finding William Stafford

January 17, 2016

photo by Kari Galbraith

Born in Hutchinson, Kansas, on January 17, 1914, William Stafford lived in Oregon for much of his life and is widely celebrated with readings on and around the anniversary of his birth. In addition to his 67 books and extensively read and published poems, Stafford’s words mark a route through Cascadia.

In 1992, when the Forest Service approached Stafford to write ‘poetry road signs’ that would be placed at waysides on the North Cascades National Scenic Highway, he agreed. Of the 17 poems he completed for the commission, seven were selected and put into place in 1994. Through the years since, the porcelain plaques have been repaired, replaced and even relocated. In 2004, The Academy of American Poets included the Stafford poems among the 31 sites designated as National Poetry Landmarks. (Note: while the official list only contains 30 of the 31 sites, not including the Methow poems, the designation is mentioned in a Seattle PI article from the time and one imagines the Stafford poems are the 31st site.)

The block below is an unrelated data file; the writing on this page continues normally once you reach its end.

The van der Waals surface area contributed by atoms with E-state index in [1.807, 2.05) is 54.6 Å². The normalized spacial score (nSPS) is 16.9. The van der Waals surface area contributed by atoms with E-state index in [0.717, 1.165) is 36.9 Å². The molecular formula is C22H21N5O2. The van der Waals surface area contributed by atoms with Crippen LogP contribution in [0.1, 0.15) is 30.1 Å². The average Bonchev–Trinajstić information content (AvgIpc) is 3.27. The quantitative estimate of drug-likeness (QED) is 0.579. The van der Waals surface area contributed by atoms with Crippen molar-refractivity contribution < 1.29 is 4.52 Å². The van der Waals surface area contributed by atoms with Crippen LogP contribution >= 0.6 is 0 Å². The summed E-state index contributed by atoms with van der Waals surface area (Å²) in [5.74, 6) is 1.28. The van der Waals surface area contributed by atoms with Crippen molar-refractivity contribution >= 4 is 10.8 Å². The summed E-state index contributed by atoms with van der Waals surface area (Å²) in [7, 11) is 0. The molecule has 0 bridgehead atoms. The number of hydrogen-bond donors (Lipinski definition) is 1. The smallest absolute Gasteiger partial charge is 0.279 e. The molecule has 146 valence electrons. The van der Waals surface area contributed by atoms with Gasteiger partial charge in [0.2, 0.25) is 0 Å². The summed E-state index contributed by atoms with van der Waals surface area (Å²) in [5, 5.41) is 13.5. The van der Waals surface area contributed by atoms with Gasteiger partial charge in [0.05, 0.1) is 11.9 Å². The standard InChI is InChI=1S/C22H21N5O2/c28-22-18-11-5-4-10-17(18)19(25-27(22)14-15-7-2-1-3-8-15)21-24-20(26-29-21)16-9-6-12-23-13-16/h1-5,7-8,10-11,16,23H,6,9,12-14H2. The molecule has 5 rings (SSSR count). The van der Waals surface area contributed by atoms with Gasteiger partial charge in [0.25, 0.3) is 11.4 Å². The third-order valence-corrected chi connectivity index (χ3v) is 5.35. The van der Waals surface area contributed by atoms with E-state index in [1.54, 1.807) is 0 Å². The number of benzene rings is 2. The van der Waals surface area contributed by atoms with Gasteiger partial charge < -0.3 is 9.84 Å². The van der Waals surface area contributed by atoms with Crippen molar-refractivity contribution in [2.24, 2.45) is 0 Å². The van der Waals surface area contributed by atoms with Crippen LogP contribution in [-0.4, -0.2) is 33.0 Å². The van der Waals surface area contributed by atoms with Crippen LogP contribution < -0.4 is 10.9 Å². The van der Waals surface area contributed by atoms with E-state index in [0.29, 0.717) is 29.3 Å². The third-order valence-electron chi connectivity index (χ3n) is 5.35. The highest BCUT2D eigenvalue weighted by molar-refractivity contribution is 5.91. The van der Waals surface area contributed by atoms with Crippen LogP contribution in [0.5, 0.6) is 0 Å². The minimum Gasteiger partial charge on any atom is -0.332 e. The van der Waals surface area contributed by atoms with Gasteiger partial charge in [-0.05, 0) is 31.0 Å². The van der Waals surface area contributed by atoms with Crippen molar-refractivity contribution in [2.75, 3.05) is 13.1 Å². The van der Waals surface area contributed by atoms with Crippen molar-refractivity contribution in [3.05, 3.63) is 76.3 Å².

You can read the poems in the November 28, 1994, edition of High Country News (they are included in the book Even In Quiet Places) or, when the snow melts, you can go in search of them yourself. The locations are listed here. The 2009 map below, from the Friends of William Stafford, shows the location of five of the plaques and all seven poems appear on a Methow Valley Public Art Map. For further reflections, read the article by Janet and Edward Granger-Happ on their experience searching out the signs just four years after they were put in place.

2009 map
. . . . .
photo by Kari Galbraith


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